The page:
Bronsted or Lewis Definition?

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Alan Wu
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Joined: Sat Sep 14, 2019 12:16 am

Bronsted or Lewis Definition?

Postby Alan Wu » Sat Nov 30, 2019 10:03 pm

For the upcoming final, which definition of acids and bases are we supposed to use by default?

Also, for Bronsted Bases, are we allowed to refer to NaOH (the entire compound) as a base? Or do we have to specifically point out that OH- is the Bronsted Base while Na+ is just a spectator ion?

Naneeta_Desar_1K
Posts: 61
Joined: Fri Aug 09, 2019 12:15 am

Re: Bronsted or Lewis Definition?

Postby Naneeta_Desar_1K » Sat Nov 30, 2019 10:47 pm

I believe for the final we will have to know both the bronsted and lewis definitions since we went over both in lecture.

Sharon Rodriguez 3H
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Joined: Wed Nov 14, 2018 12:18 am

Re: Bronsted or Lewis Definition?

Postby Sharon Rodriguez 3H » Sat Nov 30, 2019 10:52 pm

I would say that just to be safe, we should specifically point out that OH- is the Bronsted base and Na+ is a spectator ion.

John Arambulo 1I
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Joined: Sat Jul 20, 2019 12:15 am

Re: Bronsted or Lewis Definition?

Postby John Arambulo 1I » Sat Nov 30, 2019 10:53 pm

NaOH, the entire compound, is considered a base (a STRONG base, even). A bronsted base is defined as anything that accepts a proton.

Alan Wu
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Joined: Sat Sep 14, 2019 12:16 am

Re: Bronsted or Lewis Definition?

Postby Alan Wu » Sun Dec 01, 2019 12:47 am

John Arambulo 1I wrote:NaOH, the entire compound, is considered a base (a STRONG base, even). A bronsted base is defined as anything that accepts a proton.


But the textbook explicitly states that Na+ is the spectator ion and OH- alone is the Bronsted Base. It warns us to not confuse it with what you said about NaOH being a Bronsted Base as a whole. But then many chemists just generally refer to NaOH as a whole being the Bronsted Base.

John Arambulo 1I
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Joined: Sat Jul 20, 2019 12:15 am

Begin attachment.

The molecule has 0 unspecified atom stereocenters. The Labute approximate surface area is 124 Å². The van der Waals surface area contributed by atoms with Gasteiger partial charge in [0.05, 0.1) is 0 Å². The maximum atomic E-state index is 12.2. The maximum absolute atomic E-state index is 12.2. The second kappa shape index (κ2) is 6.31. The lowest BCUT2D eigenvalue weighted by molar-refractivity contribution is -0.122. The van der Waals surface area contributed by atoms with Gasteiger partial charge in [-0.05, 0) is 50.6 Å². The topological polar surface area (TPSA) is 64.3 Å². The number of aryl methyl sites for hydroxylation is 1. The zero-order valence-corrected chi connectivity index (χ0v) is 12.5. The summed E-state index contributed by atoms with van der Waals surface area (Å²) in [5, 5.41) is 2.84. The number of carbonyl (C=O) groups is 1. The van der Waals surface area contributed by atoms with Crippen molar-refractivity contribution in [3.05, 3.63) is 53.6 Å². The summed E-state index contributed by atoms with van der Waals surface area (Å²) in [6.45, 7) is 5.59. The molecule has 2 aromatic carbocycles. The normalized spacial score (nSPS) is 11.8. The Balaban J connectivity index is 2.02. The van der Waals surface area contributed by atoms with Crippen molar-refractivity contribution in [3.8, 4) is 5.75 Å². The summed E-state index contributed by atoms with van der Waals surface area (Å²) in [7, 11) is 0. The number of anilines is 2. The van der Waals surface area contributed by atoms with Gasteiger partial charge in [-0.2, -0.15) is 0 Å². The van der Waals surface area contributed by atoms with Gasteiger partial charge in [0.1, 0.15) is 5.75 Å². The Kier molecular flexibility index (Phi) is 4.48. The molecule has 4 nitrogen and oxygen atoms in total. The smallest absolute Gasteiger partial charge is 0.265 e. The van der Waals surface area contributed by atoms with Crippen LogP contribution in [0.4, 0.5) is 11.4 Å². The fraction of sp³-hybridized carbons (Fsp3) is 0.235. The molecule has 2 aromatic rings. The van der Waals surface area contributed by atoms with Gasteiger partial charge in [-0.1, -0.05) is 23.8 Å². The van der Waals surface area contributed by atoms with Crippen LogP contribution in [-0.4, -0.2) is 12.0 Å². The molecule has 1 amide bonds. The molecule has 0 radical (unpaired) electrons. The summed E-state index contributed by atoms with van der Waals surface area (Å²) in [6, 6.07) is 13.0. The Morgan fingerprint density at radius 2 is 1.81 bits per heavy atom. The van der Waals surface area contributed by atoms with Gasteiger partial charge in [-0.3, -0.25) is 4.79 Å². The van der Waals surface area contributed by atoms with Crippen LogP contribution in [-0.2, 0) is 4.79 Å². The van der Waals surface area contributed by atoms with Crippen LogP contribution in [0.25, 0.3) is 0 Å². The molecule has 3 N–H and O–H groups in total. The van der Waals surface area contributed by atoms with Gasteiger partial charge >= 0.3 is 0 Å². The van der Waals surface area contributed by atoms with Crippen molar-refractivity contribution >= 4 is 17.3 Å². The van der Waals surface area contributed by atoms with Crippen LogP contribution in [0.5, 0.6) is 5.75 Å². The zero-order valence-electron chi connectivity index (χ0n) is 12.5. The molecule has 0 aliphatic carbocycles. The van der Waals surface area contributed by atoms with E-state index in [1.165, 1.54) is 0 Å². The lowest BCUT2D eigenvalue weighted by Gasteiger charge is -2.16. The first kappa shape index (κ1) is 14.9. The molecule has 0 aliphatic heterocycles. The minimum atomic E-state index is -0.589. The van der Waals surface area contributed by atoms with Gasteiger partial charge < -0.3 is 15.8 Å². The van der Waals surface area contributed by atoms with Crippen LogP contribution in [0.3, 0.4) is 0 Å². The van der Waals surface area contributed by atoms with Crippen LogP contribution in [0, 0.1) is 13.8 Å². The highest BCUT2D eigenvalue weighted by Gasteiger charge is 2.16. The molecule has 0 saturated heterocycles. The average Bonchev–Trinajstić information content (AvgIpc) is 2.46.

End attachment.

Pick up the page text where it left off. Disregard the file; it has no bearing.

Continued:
Re: Bronsted or Lewis Definition?

Postby John Arambulo 1I » Sun Dec 01, 2019 12:52 am

Alan Wu wrote:
John Arambulo 1I wrote:NaOH, the entire compound, is considered a base (a STRONG base, even). A bronsted base is defined as anything that accepts a proton.


But the textbook explicitly states that Na+ is the spectator ion and OH- alone is the Bronsted Base. It warns us to not confuse it with what you said about NaOH being a Bronsted Base as a whole. But then many chemists just generally refer to NaOH as a whole being the Bronsted Base.


Read carefully please. I didn’t say that NaOH is a bronsted base as a whole, I said that that compound NaOH is a base.

Alan Wu
Posts: 61
Joined: Sat Sep 14, 2019 12:16 am

Re: Bronsted or Lewis Definition?

Postby Alan Wu » Sun Dec 01, 2019 1:42 pm

John Arambulo 1I wrote:
Alan Wu wrote:
John Arambulo 1I wrote:NaOH, the entire compound, is considered a base (a STRONG base, even). A bronsted base is defined as anything that accepts a proton.


But the textbook explicitly states that Na+ is the spectator ion and OH- alone is the Bronsted Base. It warns us to not confuse it with what you said about NaOH being a Bronsted Base as a whole. But then many chemists just generally refer to NaOH as a whole being the Bronsted Base.


Read carefully please. I didn’t say that NaOH is a bronsted base as a whole, I said that that compound NaOH is a base.


That's literally the same thing...


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